March 18 – 29
At Tower City
Only CIFF members can login. Join now for enhanced web features, discounts and dibs on tickets, advanced mailings and more!join
Events + Updates
April 07, 2013, 12:00 AM | posted by in Filmmakers
Director of “Lost Town,” Jeremy Goldscheider remembers his grandmother talking about the town of Trochenbrod when he was growing up. She was born in Baltimore, but her siblings were all born in the town in Western Ukraine. She told stories of immigrants from Trochenbrod staying at her family’s home upon their arrival in the United States.
Years later, when a relative invited him to a Trochenbrod reunion, memories of his grandmother’s stories came back to him. He did a bit of research and connected with Avrom Bendavid-Val, who was organizing descendants and survivors of Trochenbrod from all over the world.
“After the first phone call that I had with him I knew that I wanted to tell the story of this town,” recalls Goldscheider. “It brought back a lot—it became very personal for me immediately, as it is part of my heritage and my ancestry.”
Once a thriving community of 5,000 prior to World War II, the town was decimated by the Nazis. Only 33 people survived the massacre.
One of those survivors was Betty Gold, a Cleveland resident, who is one of the main subjects in “Lost Town.” Gold is known in Cleveland as a holocaust educator. She works with the Maltz museum and speaks to high school and college students about her survival.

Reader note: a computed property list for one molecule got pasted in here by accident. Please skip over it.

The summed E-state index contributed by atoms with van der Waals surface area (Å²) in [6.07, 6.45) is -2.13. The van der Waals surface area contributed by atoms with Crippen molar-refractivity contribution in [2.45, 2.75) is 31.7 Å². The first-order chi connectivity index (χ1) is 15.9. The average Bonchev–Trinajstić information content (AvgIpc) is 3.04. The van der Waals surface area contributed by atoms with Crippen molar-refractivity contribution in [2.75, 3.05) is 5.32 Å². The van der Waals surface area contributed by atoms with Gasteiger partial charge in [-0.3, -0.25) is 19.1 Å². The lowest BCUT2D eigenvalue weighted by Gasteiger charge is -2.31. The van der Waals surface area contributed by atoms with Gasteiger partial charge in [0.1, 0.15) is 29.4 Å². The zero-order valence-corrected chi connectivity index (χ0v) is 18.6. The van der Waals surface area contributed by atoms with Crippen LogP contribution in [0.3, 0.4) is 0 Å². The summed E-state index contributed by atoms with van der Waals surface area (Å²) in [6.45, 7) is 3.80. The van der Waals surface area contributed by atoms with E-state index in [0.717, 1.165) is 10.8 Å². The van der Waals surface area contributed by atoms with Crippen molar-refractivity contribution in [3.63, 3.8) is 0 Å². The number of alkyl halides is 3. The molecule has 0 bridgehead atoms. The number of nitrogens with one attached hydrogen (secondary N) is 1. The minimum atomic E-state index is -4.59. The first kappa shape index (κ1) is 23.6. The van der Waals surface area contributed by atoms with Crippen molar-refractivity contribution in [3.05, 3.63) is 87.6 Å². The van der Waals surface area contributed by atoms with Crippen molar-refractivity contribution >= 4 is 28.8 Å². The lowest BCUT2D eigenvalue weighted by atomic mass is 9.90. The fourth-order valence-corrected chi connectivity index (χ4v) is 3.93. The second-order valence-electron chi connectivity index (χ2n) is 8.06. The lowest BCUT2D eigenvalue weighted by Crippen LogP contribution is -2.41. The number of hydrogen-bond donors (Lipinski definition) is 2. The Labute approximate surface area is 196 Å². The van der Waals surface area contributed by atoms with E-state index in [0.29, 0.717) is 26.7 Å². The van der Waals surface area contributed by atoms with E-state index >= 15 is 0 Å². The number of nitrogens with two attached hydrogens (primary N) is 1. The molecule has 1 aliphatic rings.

“She is a great a holocaust educator, not in any kind of academic way,” says Goldscheider, “but in a very emotional and real way. She has dedicated her life to Trochenbrod and to holocaust education.
“I hope that the audience will applaud the life of Betty Gold,” he continues. “There is a lot more to the story of “Lost Town,” but Betty Gold is the most important aspect of it. This is a woman who survived. As a child, she hid in the cold, in the forest, without any food, being hunted by the Nazis. And she survived.”
Goldscheider, who also produced “Pablo,” which he describes as “the study of a life of a freelance artist in Hollywood, both the personal and professional aspects of it.” He collaborates with “Lost Town” co-director Richard Goldgewicht on “Pablo,” which Goldgewicht directs.
After working so extensively on films that tell personal stories, Goldscheider has been working to tell more family stories. He has been making short documentary films for families who are interested in preserving their stories for future generations.
Photo: Jeremy Goldscheider and Betty Gold. Photo by George F. Gund.
Download Related PDF [1.9 MB]
Check out the latest festival highlights and goings on in the print edition of The Daily.
And here we go! CIFF members it’s time to head over to clevelandfilm.org and place your #CIFF39 ticket orders! Use code “Facebook” to receive $2 off each ticket purchase. Tickets go on sale to the general public in one week on Friday, March 6th. #CleFilmFest
a day ago . Link
Between Two Films.
CIFF 38 Daily Buzz Day 13 Wrap Up
Meet the Filmmaker with Michele Josue, Judy & Dennis Shepard from "Matt Shepard is a Friend of Mine"
Tickets On Sale to the General Public Friday, March 6th
CIFF39 tickets will go on sale to the general public Friday, March 6th at 11:00 a.m.
Tickets on Sale to Members Friday, February 27th
CIFF39 tickets go on sale to MEMBERS ONLY February 27th at 11:00 a.m. Join or renew today!